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Cellar Singers staying ready in hopes of performing in 2021

'We are surprisingly having a good time meeting online, but it’s not what we really want to do,' says board chair

Typically, the Cellar Singers would be gearing up for their biggest concert of the year right now, but the COVID-19 pandemic has sidelined the group's performances since Feb. 29.

The Cellar Singers were able to perform only one of their four major concerts before the pandemic put a halt to rehearsals and performances in March. The choir is in its 53rd season and it draws membership and an audience from all over Simcoe County and Muskoka.

Rebecca Campbell, chair of the board for the Cellar Singers, said choir members have been meeting online using Zoom during the pandemic.

“We would talk about how everyone was managing ... We were just trying to encourage each other,” she said.

“Choir is really a unique bonding experience. Some of our members have sung in this choir for over 30 years.”

During the summer, the choir met in person for a socially distanced picnic, but other than that, they have not met in person during the pandemic.

Board members decided to meet every Wednesday on Zoom for what they call the “how to choir.”

“The purpose of meeting together online is for the intellectual stimulation of talking about and studying music together,” Campbell said.

“We are working on our choral skills and musicianship, and we are studying a major work that we were intending on performing this year.”

Of the 40 members of the choir, 25 are joining the online sessions. However, the group is missing the 15 members who chose not to participate.

“Some people are not as comfortable with the virtual experience. People have had to learn how to do it and we’ve been helping each other out with that,” Campbell said.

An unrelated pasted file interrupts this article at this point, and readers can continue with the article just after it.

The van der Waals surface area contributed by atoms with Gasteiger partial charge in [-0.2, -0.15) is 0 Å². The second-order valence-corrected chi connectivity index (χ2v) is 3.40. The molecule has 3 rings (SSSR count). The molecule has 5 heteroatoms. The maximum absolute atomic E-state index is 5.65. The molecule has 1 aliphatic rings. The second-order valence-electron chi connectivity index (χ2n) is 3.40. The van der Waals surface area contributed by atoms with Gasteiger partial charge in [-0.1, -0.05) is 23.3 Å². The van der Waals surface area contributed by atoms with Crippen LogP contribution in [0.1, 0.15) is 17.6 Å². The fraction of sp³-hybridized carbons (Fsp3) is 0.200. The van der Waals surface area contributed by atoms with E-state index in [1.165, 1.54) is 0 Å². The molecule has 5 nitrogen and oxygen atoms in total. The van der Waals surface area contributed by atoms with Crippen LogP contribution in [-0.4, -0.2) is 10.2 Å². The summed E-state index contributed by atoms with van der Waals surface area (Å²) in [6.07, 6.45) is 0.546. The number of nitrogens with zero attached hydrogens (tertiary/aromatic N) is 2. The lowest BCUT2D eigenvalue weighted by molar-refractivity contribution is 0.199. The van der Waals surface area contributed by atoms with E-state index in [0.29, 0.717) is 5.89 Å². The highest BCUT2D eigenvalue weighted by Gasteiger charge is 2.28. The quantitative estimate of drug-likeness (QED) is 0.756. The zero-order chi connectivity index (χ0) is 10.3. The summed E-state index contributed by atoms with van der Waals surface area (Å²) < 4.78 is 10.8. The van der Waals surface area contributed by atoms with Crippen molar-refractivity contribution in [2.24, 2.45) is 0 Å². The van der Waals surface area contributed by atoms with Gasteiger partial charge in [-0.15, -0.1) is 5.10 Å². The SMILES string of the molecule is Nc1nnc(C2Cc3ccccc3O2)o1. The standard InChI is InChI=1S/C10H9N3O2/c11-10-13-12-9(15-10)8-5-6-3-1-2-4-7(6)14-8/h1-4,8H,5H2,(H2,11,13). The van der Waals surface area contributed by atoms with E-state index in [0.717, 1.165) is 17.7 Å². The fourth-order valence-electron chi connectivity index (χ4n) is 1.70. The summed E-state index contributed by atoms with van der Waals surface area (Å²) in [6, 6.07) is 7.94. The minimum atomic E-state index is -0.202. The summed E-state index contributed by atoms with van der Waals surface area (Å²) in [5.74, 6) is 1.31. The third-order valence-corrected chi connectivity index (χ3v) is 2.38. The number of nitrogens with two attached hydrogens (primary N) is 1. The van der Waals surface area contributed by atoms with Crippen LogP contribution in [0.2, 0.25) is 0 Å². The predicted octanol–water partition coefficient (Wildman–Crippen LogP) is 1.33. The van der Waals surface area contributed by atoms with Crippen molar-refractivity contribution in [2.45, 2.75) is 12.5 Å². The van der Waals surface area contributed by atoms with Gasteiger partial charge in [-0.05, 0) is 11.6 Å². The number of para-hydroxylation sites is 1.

“Some people are doing a lot of work from home, using electronic media for virtual meetings, so working on Zoom is something they would rather not do right now," she added.

A major reason for continuing choir activities virtually during the pandemic is to keep the spirit of the choir alive, she said.

“The choir has a long history and we don’t want to see it die.”

Campbell said the pandemic has created a nightmare scenario for conductors and singers at the professional level, but the local choir trying to make the best of a bad situation.

“We are surprisingly having a good time meeting online, but it’s not what we really want to do. We want to sing together, and that’s what it’s all about,” she said.

When the pandemic passes, “we want to come back a better and stronger group of choristers and musicians,” she said.

“We work really hard together, and there is something about joining together to use the human voice as an instrument that touches people who do it together at a very deep, emotional level.”

The Cellar Singers thank the community for their support during the pandemic, and they hope to be performing locally sometime in the new year.

The choir encourages the community to stay informed about its projects and continue to support it through its website, which can be found here.


Tyler Evans

About the Author: Tyler Evans

Tyler Evans got his start in the news business when he was just 15-years-old and now serves as a video producer and reporter with OrilliaMatters
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